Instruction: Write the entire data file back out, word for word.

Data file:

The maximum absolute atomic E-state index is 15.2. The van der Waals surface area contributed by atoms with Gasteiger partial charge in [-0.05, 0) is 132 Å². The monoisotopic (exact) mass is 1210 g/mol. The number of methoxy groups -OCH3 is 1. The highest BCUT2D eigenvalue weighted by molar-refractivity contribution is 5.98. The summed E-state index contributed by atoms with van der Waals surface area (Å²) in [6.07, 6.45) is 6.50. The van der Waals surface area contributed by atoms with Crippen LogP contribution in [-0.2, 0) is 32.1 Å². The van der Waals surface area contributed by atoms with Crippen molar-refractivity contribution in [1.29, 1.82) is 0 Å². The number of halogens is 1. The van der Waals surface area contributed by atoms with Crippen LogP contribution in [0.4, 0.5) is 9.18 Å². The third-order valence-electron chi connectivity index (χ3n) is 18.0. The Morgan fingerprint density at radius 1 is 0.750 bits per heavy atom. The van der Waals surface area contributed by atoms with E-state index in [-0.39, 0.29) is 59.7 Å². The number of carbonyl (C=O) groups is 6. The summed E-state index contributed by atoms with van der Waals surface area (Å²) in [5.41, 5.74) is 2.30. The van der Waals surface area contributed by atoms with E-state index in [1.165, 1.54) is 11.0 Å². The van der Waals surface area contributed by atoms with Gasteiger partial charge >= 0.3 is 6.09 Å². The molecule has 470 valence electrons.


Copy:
The maximum absolute atomic E-state index is 15.2. The van der Waals surface area contributed by atoms with Gasteiger partial charge in [-0.05, 0) is 132 Å². The monoisotopic (exact) mass is 1210 g/mol. The number of methoxy groups -OCH3 is 1. The highest BCUT2D eigenvalue weighted by molar-refractivity contribution is 5.98. The summed E-state index contributed by atoms with van der Waals surface area (Å²) in [6.07, 6.45) is 6.50. The van der Waals surface area contributed by atoms with Crippen LogP contribution in [-0.2, 0) is 32.1 Å². The van der Waals surface area contributed by atoms with Crippen molar-refractivity contribution in [1.29, 1.82) is 0 Å². The number of halogens is 1. The van der Waals surface area contributed by atoms with Crippen LogP contribution in [0.4, 0.5) is 9.18 Å². The third-order valence-electron chi connectivity index (χ3n) is 18.0. The Morgan fingerprint density at radius 1 is 0.750 bits per heavy atom. The van der Waals surface area contributed by atoms with E-state index in [-0.39, 0.29) is 59.7 Å². The number of carbonyl (C=O) groups is 6. The summed E-state index contributed by atoms with van der Waals surface area (Å²) in [5.41, 5.74) is 2.30. The van der Waals surface area contributed by atoms with E-state index in [1.165, 1.54) is 11.0 Å². The van der Waals surface area contributed by atoms with Gasteiger partial charge >= 0.3 is 6.09 Å². The molecule has 470 valence electrons.